Spineless, thoughtless, flowing passively with the current. The apostle Peter encourages us not to follow the sea squirt’s fate. Since maturity for us means taking on God’s nature (2 Peter 1:4), you and I are called to grow—grow mentally in our knowledge of Christ (3:18); spiritually in traits like goodness, perseverance, and self-control (1:5–7); and practically by exploring new ways to love, offer hospitality, and serve others through our gifts (1 Peter 4:7–11). Such growth, Peter says, will stop us living “ineffective and unproductive” lives (2 Peter 1:8).
This calling to grow is as vital for the 70-year-old as it is for the teenager. God’s nature is as vast as the ocean. We’ve barely swum a few feet. Explore His unending character, take new spiritual adventures. Study, serve, take risks. Grow.
I once heard a businessman describe his years in college as a time when he often felt “helpless and hopeless” from bouts of depression. Sadly, he never talked to a doctor about these feelings, but instead started making more drastic plans—ordering a book on suicide from his local library, and setting a date to take his life.
God cares for the helpless and hopeless. We see this in His treatment of biblical characters during their own dark times. When Jonah wanted to die, God engaged him in tender conversation (Jonah 4:3–10). When Elijah asked God to take his life (1 Kings 19:4), God provided bread and water to refresh him (vv. 5–9), spoke gently to him (vv. 11–13), and helped him see he wasn’t as alone as he thought (v. 18). God approaches the downhearted with tender, practical help.
The library notified the student when his book on suicide was ready to collect. But in a mix up, the note went to his parents’ address instead. When his mother called him, distraught, he realized the devastation his suicide would bring. Without that address mix up, he says, he wouldn’t be here today.
I don’t believe that student was saved by luck or chance. Whether it’s bread and water when we need it, or a timely wrong address, when mysterious intervention saves our lives, it’s divine tenderness we’ve encountered.
Researchers tell us there’s a link between generosity and joy: those who give their money and time to others are happier than those who don’t. This has led one psychologist to conclude, “Let’s stop thinking about giving as a moral obligation, and start thinking of it as a source of pleasure.”
While giving can make us happy, I question whether happiness should be the goal of our giving. If we’re only generous to people or causes that make us feel good, what about the more difficult or mundane needs requiring our support?
Scripture links generosity with joy too, but on a different basis. After giving his own wealth toward building the temple, King David invited the Israelites to also donate (1 Chronicles 29:1–5). The people responded generously, giving gold, silver and precious stones joyously (vv. 6–8). But notice what their joy was over: “The people rejoiced at the willing response of their leaders, for they had given freely and wholeheartedly to the
As missionaries know, it can be easier to raise funds for evangelism than for administration because Christians like the feeling of funding frontline work. Let’s be generous toward other needs as well. After all, Jesus freely gave Himself to meet our needs (2 Corinthians 8:9).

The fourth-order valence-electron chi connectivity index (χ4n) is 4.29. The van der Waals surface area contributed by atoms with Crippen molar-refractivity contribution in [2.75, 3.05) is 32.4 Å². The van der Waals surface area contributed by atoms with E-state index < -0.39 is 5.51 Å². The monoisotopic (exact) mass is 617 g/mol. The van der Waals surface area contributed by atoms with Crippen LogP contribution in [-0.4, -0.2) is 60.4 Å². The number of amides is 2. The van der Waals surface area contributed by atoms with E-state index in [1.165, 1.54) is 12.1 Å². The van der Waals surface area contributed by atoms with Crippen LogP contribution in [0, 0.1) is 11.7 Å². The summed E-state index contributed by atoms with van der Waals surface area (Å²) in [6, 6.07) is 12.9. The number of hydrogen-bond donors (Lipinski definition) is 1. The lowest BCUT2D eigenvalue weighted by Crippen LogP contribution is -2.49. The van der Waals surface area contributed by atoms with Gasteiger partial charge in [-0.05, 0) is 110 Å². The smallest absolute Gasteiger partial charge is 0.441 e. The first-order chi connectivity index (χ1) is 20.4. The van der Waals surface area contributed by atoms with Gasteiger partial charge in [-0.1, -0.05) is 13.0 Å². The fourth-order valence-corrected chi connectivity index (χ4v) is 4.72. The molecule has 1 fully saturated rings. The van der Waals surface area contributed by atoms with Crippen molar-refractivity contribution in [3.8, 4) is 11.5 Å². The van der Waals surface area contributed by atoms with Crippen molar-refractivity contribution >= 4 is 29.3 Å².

I’m often given the privilege of leading spiritual retreats. Getting away for a few days to pray and reflect can be deeply enriching, and during the program I sometimes ask participants to do an exercise: “Imagine your life is over and your obituary is published in the paper. What would you like it to say?” Some attendees change their life’s priorities as a result, aiming to finish their lives well.
Second Timothy 4 contains the last known written words of the apostle Paul. Though probably only in his sixties, and though having faced death before, he senses his life is nearly over (2 Timothy 4:6). There will be no more mission trips now or writing letters to his churches. He looks back over his life and says, “I have fought the good fight, I have finished the race, I have kept the faith” (v. 7). While he hasn’t been perfect (1 Timothy 1:15–16), Paul assesses his life on how true he’s stayed to God and the gospel. Tradition suggests he was martyred soon after.
Contemplating our final days has a way of clarifying what matters now. So what would you like your obituary to say? Paul’s words can be a good model to follow. Fight the good fight. Finish the race. Keep the faith. Because, in the end, what will matter is that we’ve stayed true to God and His ways as He provides what we need to live, fight life’s spiritual battles, and finish well.
Australia’s regent honeyeater bird is in trouble—it’s losing its song. Though once an abundant species, just three hundred birds now remain; and with so few others to learn from, the males are forgetting their unique song and failing to attract mates.
Thankfully, conservationists have a plan to rescue the honeyeaters—sing to them. Or more precisely, play them recordings of other honeyeaters singing so they can relearn their heart song. As the males pick up the tune and attract females again, it’s hoped the species will flourish once more.
The prophet Zephaniah addressed a people in trouble. With so much corruption among them, he announced that God’s judgment was coming (Zephaniah 3:1–8). When this later came to pass through capture and exile, the people too lost their song (Psalm 137:4). But Zephaniah foresaw a time beyond judgment when God would come to this decimated people, forgive their sins, and sing to them: “He will take great delight in you, in his love he will no longer rebuke you, but will rejoice over you with singing” (Zephaniah 3:17). As a result, the heart song of the people would be restored (v. 14).
Whether through our own disobedience or the trials of life, we too can lose our heart song of joy. But a Voice is singing over us songs of forgiveness and love. Let’s listen to His melody and sing along.